Not long ago, patch management was barely a blip on the radar screens of most security and IT personnel. 'Install and forget' was a fairly common practice; once deployed, many systems were infrequently or never updated. Obviously, for a number of reasons, this approach is no longer an option.
The rise of widespread worms and malicious code targeting known vulnerabilities on unpatched systems, and the resultant downtime and expense they bring, is probably the biggest reason so many organizations are focusing on patch management. Along with these threats, increasing concern around governance and regulatory compliance (e.g. HIPAA, Sarbanes-Oxley) has pushed enterprises to gain better control and oversight of their information assets. Add in increasingly interconnected partners and customers and the rise of broadband connections and remote workers with BYOD and company issued devices, and you have the perfect storm that has thrust patch management to the forefront of many organizations' list of security priorities.
The first important step in a patch management operation is to know when there is a need for a patch to be made. A patch management policy should have a section detailing what must be done to ensure the security personnel know what to do in this situation. Patch scanning can be one option or monitoring the media. Patch scanning is obviously the most convenient method and the least time-consuming as in most cases it can be setup and left to work autonomously. However, even then your monitoring policy should still include monitoring of current events because it is not always the case that a patch is released before a vulnerability is made known to the world. Sometimes the vulnerability is disclosed before a vendor has had time to develop a patch and it is imperative that when this happens your security team acts on it just the same.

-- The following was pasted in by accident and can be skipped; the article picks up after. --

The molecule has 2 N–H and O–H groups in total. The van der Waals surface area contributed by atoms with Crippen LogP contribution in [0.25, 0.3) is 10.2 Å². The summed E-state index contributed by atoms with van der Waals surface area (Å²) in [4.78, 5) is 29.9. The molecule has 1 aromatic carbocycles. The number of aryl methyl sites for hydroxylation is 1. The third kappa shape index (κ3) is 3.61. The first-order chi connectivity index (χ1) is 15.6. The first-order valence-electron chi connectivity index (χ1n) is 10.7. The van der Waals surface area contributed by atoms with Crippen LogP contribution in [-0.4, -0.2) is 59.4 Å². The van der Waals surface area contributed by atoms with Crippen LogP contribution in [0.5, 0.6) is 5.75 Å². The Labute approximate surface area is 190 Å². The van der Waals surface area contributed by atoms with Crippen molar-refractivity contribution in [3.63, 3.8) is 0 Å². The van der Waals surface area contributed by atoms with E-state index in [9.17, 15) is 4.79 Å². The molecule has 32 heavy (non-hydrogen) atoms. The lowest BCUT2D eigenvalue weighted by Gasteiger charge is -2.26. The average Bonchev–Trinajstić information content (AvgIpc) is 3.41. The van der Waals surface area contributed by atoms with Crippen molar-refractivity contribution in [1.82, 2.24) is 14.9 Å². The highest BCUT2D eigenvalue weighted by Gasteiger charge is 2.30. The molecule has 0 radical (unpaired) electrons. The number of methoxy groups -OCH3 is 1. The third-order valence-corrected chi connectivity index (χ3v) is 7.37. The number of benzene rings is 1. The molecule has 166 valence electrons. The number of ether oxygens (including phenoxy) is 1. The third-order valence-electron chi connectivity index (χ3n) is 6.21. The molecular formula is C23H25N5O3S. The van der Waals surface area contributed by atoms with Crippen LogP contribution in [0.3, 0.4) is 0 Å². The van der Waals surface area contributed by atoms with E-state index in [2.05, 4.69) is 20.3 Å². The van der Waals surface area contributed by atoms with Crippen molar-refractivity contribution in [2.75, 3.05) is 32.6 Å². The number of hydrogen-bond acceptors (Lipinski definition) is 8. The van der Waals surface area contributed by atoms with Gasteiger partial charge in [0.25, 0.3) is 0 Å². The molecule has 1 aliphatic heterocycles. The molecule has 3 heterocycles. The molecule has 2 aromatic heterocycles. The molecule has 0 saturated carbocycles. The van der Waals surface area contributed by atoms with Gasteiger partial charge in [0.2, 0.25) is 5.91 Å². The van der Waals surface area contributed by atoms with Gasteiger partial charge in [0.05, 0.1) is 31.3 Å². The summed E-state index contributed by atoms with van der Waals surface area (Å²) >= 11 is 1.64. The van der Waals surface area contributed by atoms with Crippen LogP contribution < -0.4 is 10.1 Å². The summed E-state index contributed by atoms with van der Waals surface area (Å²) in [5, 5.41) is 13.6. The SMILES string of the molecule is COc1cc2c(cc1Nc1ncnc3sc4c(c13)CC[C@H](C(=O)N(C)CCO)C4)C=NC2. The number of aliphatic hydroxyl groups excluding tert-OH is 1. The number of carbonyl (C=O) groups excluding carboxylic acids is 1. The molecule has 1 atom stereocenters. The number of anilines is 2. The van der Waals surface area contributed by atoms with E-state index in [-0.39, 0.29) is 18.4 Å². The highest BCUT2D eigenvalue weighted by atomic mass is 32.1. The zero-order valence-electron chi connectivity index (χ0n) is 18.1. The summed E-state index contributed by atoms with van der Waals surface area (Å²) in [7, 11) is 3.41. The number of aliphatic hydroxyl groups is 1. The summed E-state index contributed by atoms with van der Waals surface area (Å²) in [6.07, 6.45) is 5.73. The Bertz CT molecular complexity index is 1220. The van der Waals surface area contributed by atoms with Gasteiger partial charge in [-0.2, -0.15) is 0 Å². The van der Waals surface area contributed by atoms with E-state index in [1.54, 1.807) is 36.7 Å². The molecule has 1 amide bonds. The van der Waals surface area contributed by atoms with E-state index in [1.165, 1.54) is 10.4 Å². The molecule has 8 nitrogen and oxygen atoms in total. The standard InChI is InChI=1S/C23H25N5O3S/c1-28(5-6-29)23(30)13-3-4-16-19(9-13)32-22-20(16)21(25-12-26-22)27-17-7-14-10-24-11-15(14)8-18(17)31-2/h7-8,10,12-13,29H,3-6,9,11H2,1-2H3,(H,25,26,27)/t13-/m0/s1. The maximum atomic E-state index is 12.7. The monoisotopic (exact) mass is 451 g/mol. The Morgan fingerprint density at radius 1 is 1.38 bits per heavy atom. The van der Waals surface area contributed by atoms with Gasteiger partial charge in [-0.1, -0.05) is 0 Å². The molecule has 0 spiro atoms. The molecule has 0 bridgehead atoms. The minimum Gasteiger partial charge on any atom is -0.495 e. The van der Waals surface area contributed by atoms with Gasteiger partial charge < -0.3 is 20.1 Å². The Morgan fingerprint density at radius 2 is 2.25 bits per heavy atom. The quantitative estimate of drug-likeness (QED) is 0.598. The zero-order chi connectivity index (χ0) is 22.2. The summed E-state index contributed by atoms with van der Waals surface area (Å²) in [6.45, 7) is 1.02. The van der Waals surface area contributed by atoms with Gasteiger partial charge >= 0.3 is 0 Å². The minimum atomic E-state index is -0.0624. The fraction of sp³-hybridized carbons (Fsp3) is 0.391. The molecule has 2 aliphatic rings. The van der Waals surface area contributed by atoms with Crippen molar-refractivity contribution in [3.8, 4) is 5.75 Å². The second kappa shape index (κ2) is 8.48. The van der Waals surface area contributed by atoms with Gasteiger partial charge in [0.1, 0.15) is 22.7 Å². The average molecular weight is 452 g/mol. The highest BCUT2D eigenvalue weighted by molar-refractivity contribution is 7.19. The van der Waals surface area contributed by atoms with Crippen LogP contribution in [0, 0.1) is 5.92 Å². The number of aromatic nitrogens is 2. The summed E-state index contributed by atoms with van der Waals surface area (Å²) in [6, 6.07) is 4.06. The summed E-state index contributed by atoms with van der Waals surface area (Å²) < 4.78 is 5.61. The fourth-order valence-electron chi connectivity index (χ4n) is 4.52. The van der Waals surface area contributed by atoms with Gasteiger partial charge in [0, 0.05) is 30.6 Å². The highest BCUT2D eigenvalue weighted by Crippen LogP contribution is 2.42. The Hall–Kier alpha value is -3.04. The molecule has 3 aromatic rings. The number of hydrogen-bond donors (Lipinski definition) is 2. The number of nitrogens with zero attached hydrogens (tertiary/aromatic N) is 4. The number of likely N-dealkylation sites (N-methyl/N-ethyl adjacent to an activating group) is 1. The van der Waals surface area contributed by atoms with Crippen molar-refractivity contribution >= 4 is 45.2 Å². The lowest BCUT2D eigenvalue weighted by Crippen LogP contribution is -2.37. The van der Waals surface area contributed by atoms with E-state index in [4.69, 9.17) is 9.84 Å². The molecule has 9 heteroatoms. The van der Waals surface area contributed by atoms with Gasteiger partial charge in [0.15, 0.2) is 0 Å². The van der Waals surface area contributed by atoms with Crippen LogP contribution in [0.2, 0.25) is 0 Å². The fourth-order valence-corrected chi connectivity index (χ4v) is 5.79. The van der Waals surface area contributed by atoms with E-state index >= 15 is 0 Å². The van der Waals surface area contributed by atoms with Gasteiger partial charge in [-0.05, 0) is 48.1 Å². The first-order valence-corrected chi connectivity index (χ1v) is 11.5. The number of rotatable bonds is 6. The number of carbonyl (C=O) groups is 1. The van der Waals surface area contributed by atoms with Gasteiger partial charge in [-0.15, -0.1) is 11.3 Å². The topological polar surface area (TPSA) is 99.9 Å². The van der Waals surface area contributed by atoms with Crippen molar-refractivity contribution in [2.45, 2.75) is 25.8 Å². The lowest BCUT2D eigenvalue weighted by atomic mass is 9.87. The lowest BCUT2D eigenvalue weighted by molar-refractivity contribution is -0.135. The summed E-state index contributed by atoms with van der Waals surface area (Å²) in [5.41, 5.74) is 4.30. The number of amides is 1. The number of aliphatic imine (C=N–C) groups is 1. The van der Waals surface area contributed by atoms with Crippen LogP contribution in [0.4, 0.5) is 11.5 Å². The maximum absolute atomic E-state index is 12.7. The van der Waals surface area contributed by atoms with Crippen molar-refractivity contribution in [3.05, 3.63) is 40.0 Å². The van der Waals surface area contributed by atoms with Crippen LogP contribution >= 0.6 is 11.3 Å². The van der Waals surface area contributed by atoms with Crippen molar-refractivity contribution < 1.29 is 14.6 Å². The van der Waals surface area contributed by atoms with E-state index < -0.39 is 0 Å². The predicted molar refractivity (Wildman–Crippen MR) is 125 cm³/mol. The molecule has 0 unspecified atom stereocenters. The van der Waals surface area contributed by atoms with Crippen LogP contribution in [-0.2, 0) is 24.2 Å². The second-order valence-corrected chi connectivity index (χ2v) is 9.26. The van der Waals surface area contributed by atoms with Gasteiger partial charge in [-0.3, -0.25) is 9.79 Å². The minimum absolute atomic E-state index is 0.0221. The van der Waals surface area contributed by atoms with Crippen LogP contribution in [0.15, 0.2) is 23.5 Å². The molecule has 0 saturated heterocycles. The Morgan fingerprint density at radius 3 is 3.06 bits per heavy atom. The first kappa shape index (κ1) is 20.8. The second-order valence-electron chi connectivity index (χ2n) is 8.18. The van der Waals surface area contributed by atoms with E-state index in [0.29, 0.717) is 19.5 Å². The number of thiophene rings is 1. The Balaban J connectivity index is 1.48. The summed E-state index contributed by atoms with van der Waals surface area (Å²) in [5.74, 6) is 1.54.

Patch Management - Version Control Policy
Includes 3 full job Descriptions: Manager Change Control; Change Control Supervisor; and, Change Control Analyst
Patch management and version control are an on-going process. The reality of software and network vulnerabilities is that, after you apply a patch, a new vulnerability will be addressed sooner rather than later. This is part of the DevOps process and needs to be managed with a robust patch management process which includes:
- Detection - Tools to scan systems for missing security patches. The detection should be automated and trigger the patch management process.
- Assessment - If necessary updates are not installed, determine the severity of the issue(s) addressed by the patch and the mitigating factors that may influence your next steps. By balancing the severity of the issue and mitigating factors, determine if the vulnerabilities are a threat to your current environment.
- Acquisition - If the vulnerability is not addressed by the security measures already in place, download the patch for testing.
- Testing - Install the patch on a test system to verify the ramifications of the update against your production configuration.
- Deployment - Deploy the patch to production computers. Make sure your applications are not adversely affected. Employ your rollback or backup restore plan if needed.
- Maintenance - Subscribe to notifications that alert you to vulnerabilities as they are reported. Begin the patch management process again.
- Obsolesce - Over time multiple version of an application and/pr software will exit and the need to be a process in place for obsolesce of old versions which the enterprise no longer supports.
The policy come with an electronic form - Change and Patch Management Control Log. A form with full instructions that is in Microsoft Excel (.xlsx) format. Included with the instruction set are directions for how to customize the form.